At this point, you’ve probably read about how popular Game of Thrones is on BitTorrent — and there’s at least one article calling the show “the once and future king of BitTorrent.” Well, it sounds like BitTorrent, the company developing the open source file-sharing protocol of the same name, is getting a bit tired of the coverage.
In a just-published blog post, the company’s vice president of marketing, Matt Mason (pictured), argues that it’s inaccurate to talk about a BitTorrent piracy record, because “piracy happens outside the BitTorrent ecosystem”:
We don’t host infringing content. We don’t point to it. It’s literally impossible to “illegally download something on BitTorrent.” To pirate stuff, you need more than a protocol. You need search, a pirate content site, and a content manager. We offer none of those things. If you’re using BitTorrent for piracy, you’re doing it wrong.
These so-called “records” are presumably based on numbers from pirate websites that have no affiliation with BitTorrent, Inc. If they’re corroborated using data from pirate websites, they’re “Internet Piracy Records”. They’re not “BitTorrent Piracy Records”.
I asked company spokesperson Christian Averill if the company is just trying to distinguish between BitTorrent the technology and BitTorrent the company. He said it’s more than that:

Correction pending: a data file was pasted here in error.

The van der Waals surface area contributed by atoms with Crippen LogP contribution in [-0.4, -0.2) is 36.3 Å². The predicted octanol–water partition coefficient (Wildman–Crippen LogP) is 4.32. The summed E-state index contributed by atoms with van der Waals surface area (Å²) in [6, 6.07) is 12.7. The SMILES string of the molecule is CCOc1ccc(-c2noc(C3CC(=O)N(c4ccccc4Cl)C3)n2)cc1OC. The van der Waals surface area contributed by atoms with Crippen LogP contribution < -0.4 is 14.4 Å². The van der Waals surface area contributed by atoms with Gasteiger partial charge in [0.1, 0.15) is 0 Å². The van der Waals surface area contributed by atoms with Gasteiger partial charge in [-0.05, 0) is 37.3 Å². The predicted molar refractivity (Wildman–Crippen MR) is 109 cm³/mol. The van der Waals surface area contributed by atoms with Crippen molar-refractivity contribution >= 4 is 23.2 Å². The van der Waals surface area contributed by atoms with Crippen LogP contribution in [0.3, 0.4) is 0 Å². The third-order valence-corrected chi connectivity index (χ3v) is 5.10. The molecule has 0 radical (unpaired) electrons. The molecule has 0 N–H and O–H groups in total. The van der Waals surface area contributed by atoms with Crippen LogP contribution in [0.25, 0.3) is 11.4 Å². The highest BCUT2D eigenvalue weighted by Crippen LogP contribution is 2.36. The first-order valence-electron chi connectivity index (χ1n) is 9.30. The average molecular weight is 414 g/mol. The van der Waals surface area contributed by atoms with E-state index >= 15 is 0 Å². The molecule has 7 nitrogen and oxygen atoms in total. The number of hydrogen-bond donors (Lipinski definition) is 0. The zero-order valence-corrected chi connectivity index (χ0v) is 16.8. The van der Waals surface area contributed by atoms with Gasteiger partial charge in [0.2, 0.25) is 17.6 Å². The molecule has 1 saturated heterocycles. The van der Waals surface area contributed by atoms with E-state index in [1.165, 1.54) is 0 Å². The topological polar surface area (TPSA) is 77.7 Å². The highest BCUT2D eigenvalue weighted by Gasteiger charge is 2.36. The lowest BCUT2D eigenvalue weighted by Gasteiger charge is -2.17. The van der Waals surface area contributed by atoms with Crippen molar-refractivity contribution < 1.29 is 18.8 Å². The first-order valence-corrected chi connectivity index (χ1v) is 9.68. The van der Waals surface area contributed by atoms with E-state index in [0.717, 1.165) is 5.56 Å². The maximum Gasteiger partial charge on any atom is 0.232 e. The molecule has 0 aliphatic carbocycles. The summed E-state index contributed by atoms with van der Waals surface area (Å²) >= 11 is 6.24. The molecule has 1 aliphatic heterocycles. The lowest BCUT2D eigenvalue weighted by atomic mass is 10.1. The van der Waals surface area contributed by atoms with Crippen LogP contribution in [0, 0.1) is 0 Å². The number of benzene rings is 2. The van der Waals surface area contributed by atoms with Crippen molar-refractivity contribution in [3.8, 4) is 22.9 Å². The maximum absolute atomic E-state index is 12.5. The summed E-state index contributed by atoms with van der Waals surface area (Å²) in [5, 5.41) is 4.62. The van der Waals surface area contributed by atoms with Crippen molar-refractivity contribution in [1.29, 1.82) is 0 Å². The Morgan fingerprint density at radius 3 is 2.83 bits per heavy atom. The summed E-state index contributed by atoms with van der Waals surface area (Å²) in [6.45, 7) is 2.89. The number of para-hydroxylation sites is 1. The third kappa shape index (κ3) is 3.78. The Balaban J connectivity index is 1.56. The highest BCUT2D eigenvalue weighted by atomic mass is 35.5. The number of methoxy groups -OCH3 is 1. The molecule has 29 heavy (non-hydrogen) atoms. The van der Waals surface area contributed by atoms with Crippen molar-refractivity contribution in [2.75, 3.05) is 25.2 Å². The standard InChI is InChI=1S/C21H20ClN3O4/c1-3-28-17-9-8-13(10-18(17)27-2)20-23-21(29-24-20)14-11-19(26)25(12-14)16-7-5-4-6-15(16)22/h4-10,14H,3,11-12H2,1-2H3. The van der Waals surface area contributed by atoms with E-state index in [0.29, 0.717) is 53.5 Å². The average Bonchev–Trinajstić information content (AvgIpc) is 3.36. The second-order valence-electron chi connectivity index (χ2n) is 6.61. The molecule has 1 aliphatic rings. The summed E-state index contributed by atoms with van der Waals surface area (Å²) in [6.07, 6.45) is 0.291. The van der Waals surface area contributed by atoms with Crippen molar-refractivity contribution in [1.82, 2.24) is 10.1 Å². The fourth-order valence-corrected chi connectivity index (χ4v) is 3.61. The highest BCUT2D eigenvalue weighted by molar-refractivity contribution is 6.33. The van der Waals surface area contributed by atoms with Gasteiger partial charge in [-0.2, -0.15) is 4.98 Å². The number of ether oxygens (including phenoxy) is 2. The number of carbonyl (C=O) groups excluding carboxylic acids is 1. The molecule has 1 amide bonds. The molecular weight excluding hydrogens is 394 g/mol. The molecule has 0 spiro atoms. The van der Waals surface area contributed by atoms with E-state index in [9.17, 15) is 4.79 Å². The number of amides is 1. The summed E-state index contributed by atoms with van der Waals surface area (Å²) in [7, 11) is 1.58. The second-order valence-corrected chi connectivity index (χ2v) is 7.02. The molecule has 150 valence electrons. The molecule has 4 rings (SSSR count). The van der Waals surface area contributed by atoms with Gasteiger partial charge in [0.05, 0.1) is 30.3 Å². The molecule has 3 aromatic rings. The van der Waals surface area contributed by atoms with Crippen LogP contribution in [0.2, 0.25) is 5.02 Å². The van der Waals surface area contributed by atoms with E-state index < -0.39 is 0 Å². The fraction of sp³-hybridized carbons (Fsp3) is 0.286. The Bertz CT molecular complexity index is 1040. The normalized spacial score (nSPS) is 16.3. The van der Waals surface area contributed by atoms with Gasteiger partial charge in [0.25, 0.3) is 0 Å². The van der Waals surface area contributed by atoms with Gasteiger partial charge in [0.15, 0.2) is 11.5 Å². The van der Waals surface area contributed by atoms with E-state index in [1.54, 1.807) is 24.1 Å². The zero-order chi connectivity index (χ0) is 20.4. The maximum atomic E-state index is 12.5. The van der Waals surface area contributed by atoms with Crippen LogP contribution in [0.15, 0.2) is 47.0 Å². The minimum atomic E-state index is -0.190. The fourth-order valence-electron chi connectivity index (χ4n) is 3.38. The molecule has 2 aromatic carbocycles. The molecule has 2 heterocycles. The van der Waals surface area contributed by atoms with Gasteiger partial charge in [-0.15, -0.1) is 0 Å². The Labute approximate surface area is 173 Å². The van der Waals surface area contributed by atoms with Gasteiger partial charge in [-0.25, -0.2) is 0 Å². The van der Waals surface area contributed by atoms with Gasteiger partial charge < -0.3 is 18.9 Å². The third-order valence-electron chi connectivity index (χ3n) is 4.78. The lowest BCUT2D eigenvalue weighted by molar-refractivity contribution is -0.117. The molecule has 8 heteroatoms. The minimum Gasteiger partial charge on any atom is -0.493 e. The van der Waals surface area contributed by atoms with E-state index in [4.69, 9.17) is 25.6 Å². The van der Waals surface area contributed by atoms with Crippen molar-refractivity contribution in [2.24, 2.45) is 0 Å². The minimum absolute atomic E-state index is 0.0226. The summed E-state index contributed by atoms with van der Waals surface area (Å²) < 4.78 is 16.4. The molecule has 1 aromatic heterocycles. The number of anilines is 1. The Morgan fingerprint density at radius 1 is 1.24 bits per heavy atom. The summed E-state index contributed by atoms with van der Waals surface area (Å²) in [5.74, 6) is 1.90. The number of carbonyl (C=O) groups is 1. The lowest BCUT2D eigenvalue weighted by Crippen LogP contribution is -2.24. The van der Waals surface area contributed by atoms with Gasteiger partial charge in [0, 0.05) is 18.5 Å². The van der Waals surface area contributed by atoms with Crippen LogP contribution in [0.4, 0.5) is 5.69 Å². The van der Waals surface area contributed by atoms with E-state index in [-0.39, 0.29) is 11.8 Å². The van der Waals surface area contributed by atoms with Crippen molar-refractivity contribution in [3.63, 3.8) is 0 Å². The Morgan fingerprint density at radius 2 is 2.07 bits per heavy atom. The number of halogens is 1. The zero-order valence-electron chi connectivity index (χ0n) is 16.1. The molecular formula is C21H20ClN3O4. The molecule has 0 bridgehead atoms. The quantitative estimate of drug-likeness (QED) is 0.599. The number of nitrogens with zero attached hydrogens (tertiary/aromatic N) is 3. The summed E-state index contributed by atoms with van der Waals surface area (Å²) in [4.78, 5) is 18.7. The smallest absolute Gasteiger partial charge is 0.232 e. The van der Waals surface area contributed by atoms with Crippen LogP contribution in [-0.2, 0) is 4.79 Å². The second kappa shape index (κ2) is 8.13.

The piracy itself is happening outside of the protocol. The technology is exploited as part of [the] technology stack used for piracy. As such, it is only the pipes that content moves through. You can not rip a DVD with BitTorrent technology and there is no infringing content hosted on BitTorrent and pirated content is not promoted on BitTorrent.
Why is the company getting worked up about this? Probably because it’s increasing efforts to work with artists, labels, and other content companies on legal ways to promote and, eventually, monetize their work. (Last month we wrote about how the company is trying to “productize” these efforts through the BitTorrent Bundle.) Having its name constantly associated with piracy probably isn’t the most helpful thing for those discussions.
On that front, Mason notes that the show that’s supposed to have set the piracy record is the Game of Thrones season premiere, which was downloaded by 5.2 million people worldwide. (Actually, Mason refers to the finale, but I’m pretty sure he actually means the premiere.) However, he said that the show Epic Meal Time, which was shared legally on BitTorrent as a bundle, has been downloaded 8,626,987 times, making it “the real king of BitTorrent.”
Still, I’m guessing that changing the way people frame the discussion around piracy and BitTorrent is going to be a pretty steep uphill climb.